Exisles Issue 1

I wrote a web comic about a post-apocalyptic Britain, ‘Exisles’ (no that’s not a spelling mistake), the year after I’d finished Uni. Two friends (George Boylan and Andrew ‘Swiss’ Swingler) and myself got together every week in George’s tiny bungalow in Huddersfield to write. I can remember sleeping top to tale on the floor of George’s computer room with Swiss in excruciating heat and systematically kicking each other in the head throughout the night. Good times. I’d change a lot about Exisles reading it back now, but it seemed a waste to keep all the pages on my hard drive doing nothing, so here they are.

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Netflix Review: Ultimate Beastmaster

If you’re anything like me an average week day evening consists of getting home from work, showering, cooking one of the four meals in your repertoire that can best described as ‘edible’ and then fending off the existential crisis that looms over the empty repetitive nature of your existence, making you wonder if you are merely an insignificant bunch of ones and zeros in the background of a computer generated reality, like a pedestrian in Grand Theft Auto

Ok, I’m clearly projecting there.

What I mean to say is, sometimes it’s just nice to lobotomize yourself for an hour or so and turn on the auto pilot, which brings me nicely to Ultimate Beastmaster available on Netflix.

Ultimate Beastmaster is basically a hybrid of Ninja Warrior and Eurovision which initially sounds like the sort of hybrid you should kill with fire e.g. Ripley in Alien Resurrection style. Twelve competitors, two from each of the six nations (USA, Japan, South Korea, Germany, Brazil and Mexico) taking part, face off on an assault course with obstacles similar to those featured in Sasuke or Ninja Warrior but with the added bonus of being contained inside the giant metal exoskeleton of a sort of Dino-dog that shat a glass pyramid (A.K.A The Beast), it actually looks quite cool in fairness.


Those with the highest scores progress through each round until two are remaining in the final round. The winner of each episode goes in to the final episode to compete against the previous show’s winners to be the Ultimate Beastmaster Champ-ioni.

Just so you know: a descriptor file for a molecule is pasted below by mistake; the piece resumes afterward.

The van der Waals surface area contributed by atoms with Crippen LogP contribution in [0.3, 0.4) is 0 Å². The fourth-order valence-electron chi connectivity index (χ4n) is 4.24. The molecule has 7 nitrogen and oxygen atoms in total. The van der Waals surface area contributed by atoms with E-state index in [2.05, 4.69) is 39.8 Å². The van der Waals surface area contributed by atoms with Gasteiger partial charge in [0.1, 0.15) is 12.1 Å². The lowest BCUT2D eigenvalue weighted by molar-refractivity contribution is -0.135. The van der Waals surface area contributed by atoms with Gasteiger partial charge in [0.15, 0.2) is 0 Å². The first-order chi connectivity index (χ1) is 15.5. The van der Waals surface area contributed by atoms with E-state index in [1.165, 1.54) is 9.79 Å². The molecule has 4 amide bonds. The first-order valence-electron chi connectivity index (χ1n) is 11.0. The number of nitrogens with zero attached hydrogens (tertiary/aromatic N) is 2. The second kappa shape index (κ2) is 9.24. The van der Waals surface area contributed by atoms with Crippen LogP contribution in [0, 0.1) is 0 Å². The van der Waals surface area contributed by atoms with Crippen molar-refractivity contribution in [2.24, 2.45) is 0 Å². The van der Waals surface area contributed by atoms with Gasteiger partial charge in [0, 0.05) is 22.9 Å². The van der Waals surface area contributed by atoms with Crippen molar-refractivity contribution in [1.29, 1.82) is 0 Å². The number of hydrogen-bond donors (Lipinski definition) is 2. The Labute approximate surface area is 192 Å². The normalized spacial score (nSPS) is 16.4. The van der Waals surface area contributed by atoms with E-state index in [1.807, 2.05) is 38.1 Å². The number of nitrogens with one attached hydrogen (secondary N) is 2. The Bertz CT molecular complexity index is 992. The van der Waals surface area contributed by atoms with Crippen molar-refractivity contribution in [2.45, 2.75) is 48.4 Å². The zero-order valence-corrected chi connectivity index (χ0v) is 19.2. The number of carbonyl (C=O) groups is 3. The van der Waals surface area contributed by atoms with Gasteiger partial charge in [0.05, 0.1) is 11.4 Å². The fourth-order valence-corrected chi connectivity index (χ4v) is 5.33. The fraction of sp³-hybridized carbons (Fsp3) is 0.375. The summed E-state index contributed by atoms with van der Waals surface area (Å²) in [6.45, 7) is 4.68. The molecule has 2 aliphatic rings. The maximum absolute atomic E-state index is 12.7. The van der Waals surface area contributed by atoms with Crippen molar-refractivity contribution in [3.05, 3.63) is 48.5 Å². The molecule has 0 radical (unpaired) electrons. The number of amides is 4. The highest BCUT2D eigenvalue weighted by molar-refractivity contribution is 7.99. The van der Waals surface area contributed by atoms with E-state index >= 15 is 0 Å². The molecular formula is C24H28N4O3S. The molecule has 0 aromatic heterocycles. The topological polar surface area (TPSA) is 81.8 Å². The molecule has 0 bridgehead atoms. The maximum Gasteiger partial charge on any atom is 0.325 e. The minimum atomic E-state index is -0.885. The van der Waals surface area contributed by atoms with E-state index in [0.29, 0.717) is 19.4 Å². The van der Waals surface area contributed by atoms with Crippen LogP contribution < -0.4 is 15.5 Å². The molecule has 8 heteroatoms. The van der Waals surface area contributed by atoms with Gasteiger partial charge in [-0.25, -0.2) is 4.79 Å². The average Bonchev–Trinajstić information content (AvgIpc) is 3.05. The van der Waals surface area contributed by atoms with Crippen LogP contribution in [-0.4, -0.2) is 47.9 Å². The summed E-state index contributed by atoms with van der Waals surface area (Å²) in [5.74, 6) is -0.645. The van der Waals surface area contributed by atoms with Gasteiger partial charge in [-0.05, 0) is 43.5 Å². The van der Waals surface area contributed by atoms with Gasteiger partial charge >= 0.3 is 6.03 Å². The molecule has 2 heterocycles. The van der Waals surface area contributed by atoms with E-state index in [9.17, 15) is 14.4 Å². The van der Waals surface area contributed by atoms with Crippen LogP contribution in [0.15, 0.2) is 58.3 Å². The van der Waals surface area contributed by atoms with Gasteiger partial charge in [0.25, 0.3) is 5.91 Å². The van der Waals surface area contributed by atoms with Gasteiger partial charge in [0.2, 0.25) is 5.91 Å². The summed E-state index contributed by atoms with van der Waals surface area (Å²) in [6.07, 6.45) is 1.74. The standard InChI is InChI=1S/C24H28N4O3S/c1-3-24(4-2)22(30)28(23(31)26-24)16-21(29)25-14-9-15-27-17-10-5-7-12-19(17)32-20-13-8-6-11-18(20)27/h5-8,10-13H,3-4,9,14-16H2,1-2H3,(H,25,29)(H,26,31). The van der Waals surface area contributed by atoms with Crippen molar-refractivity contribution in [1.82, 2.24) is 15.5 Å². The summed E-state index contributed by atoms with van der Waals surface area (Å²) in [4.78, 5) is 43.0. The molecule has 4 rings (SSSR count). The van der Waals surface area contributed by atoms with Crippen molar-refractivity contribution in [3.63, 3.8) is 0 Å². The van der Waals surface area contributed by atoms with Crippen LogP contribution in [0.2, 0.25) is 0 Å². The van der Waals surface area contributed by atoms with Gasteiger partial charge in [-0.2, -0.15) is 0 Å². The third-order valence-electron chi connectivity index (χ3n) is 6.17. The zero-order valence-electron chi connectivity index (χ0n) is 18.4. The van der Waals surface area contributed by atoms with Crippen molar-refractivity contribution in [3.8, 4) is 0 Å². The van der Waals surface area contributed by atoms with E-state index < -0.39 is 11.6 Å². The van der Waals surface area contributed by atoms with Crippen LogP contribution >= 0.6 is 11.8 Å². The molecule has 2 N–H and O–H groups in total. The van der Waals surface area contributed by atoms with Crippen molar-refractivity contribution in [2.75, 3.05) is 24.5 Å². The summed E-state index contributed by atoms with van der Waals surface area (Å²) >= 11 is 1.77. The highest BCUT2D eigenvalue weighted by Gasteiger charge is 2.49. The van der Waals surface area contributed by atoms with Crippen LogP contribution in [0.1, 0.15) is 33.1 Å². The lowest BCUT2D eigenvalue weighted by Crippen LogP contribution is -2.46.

In the first and second episode we get a brief intro from Producer, Sylvester Stallone. However,   Stallone appears sparingly, this may or may not be due to the the physics defying obstacle course is somewhat undermined when compared to the eternal struggle of watching Stallone trying to expel words from his face.


The hosts of the show for the British version are Terry Crews (Everybody Hates Chris, Brooklyn 99) and the forgettable, generic American Fem-bot host 3000, Charissma Thompson. The show also features 10 other hosts, two from each country, hence the Eurovision comparison as the clash of styles and humour (‘humour’ used in the loosest term of the word) make for many bewildering moments. However, so minimal is the hosts impact on the show that I had watched ten minutes of an episode on mute without realizing until my flat mate asked, “Why are you watching it with the sound off?”


The line up of international hosts featured on Ultimate Beastmaster OR an artists impression of how Charles Xavier’s funeral might look.

Unlike Ninja Warrior or Total Wipeout UK, where you get a mix of capable contestants and contestants featured solely for the purposes ridicule so that viewers with a self esteem deficiency can feel better about themselves by tittering at a rotund fellow falling in to water, Ultimate Beastmaster is in it’s own way above all that. The contestants are all extremely capable athletes and the only ridicule they are deserving of is that which they bring on themselves, usually in their piece to camera interviews.

Several of them feel the need to tell us how good looking they are (think of The Apprentice contestants on protein shakes), which leads one to wonder if they purposely fall off obstacles because they caught a glimpse of their own reflection in the water and jumped in to try and fuck it. Balance is addressed as the more humble and usually more skilled contestants provide someone to root for.